What’s a sports fan to do while vacationing in Florida during a tropical storm?
Take in the air-conditioned comfort of Major League Baseball, of course.
That’s what I did two weeks ago when Tropical Storm Debby stalled in the Gulf of Mexico, sending torrents of rain to Fort Myers Beach.
There was no beach time, and after a couple of days of shopping and going to movies it was time for something else.
So my sister, brother-in-law and I headed east to Miami, to see the Marlins.
No longer the Florida Marlins, the Miami Marlins are playing in a new ballpark this season. To my surprise the facility doesn’t have a corporate sponsorship name – it’s called Marlins Park.
And it has plenty of bright colors – blues and yellows, pinks and greens – all of which come together in a centerfield “structure? sculpture?” that I once heard described on ESPN as looking like something out of a pinball machine.
That’s a pretty good description. When a Marlin hits a home run – like Giancarlo Stanton did that night – parts of the “structure? sculpture?” move, kind of like a cuckoo clock.
On this night the retractable roof was closed, which was good since it rained during the game.
Stanton’s home run proved to be the highlight of the game for the Marlins, who lost to the St. Louis Cardinals 5-2, much to the delight of the surprising number of Cardinal fans in attendance.
The highlight for me might have been dinner. There’s a stretch of concession stands at an area called “Taste of Miami” where I got a tamale and plantain chips. I heartily recommend both.
Or it might have been my two appearances on the Jumbotron.
ON TO ST. PETERSBURG
Two days later we went to St. Petersburg to see the Tampa Bay Rays play the Detroit Tigers.
Tropicana Field is generally considered the worst park in Major League Baseball, but I grew up attending Cincinnati Reds games at Riverfront Stadium. The only real difference I saw in the two parks is Tropicana Field has a dome.
Tampa Bay does have a tank of stingrays in its stadium, but only about 50 people at a time are allowed into the area that surrounds the tank.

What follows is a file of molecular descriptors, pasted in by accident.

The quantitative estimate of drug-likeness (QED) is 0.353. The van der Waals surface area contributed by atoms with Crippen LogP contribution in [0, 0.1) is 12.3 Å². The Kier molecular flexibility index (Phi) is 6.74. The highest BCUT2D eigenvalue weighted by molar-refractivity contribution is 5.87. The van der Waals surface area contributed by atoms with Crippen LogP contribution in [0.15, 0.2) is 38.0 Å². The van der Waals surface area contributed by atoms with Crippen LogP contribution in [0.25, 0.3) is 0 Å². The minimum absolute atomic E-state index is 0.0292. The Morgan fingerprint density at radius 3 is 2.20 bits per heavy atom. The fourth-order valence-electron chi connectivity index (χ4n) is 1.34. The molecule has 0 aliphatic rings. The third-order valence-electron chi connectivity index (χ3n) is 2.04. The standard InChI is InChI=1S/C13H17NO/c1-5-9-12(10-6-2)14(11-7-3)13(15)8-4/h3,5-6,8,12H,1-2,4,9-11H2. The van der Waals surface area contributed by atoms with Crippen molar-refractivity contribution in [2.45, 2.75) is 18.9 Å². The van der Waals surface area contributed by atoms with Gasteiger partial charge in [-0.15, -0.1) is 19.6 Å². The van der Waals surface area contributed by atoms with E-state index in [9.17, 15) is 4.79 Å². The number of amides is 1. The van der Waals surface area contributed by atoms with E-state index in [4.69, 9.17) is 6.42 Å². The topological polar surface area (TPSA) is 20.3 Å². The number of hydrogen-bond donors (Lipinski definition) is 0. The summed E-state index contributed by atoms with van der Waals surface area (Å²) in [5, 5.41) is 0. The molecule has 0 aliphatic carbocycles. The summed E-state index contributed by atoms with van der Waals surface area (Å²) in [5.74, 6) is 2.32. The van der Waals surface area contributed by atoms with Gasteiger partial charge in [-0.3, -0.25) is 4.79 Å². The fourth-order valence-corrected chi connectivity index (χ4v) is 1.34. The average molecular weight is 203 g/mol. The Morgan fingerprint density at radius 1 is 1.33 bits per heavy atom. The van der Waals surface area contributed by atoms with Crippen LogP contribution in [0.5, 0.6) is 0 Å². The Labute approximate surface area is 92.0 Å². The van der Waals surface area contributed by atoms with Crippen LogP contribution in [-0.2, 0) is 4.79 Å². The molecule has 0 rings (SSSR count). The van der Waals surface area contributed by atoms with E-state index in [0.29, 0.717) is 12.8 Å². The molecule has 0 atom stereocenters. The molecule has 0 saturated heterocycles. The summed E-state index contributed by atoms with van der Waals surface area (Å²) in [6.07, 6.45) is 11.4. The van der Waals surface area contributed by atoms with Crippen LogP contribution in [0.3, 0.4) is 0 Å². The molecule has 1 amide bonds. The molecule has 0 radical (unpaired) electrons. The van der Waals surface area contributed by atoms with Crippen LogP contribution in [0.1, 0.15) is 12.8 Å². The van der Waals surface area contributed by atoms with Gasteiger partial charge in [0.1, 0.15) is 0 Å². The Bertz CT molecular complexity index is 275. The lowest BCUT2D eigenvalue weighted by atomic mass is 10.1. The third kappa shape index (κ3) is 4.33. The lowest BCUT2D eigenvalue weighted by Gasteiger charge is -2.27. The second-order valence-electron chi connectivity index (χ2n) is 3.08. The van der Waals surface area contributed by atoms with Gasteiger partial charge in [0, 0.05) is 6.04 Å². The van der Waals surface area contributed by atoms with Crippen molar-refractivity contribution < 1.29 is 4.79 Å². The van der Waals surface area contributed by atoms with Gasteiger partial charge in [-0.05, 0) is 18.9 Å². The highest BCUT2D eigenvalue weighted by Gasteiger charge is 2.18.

Larry and Laura walked halfway around the stadium, only to find it would be a 40-minute wait to see the stingrays up close. They passed up the opportunity, but we could see the stingray tank from our seats.
Every time a Rays player hits a home run into to the tank during a game the Rays will donate $5,000 with $2,500 going to the Florida Aquarium and $2,500 going to the player’s charity of choice.
I don’t know how often that happens but it didn’t when we were there. The Tigers won 4-2.
STILL HAVE SCORECARDS
I know the scores of both ballgames because I still have my scorecards, and that may be the biggest difference I saw in the Florida games and ones I’ve attended the past three years in Milwaukee and St. Louis.
Vendors are hawking scorecards as soon as you walk into Miller Park and Busch Stadium, along with team pencils for an additional cost.
At Marlins Park I had to ask about a scorecard at a T-shirt stand. The sales clerk opened a drawer and handed me a card that cost $1 and a short pencil with no team logo and no eraser.
That’s not good for scoring a game. What if the official scorer changes his mind?
At Tropicana Field the scorecard was in the middle of a small magazine that was given out for free when you walked in. But you had to have your own pencil, and the magazine didn’t include the opponent’s roster.
Miami’s scorecard didn’t have the Cardinals’ roster either, but the St. Louis roster was listed in the small magazine we got for free there, too.
I’m not sure if it was a difference in regions or just my age, but I didn’t see any other fans in Florida scoring the games.
But I did like how the scoreboard at both parks would tell you what each batter had done in his previous at-bats, just in case you had to make a concession run or take a bathroom break.
And I was pleased to see how the outs were described at Tropicana Field.
Baseball has a language all its own. Years ago we had an intern here at The State Journal who spent the summer arguing it was wrong to say a baseball player “doubled down the right-field line.”
His contention was the player didn’t suddenly increase in size two-fold.
He may have been grammatically correct, but he was baseball wrong.
That’s why I was so happy to see at Tropicana Field that players had “flied out” to the outfield.
I know the past tense of fly is flew, but that’s not right in baseball. A player flew out to centerfield? Yeah, right, only if he flapped his arms and landed there.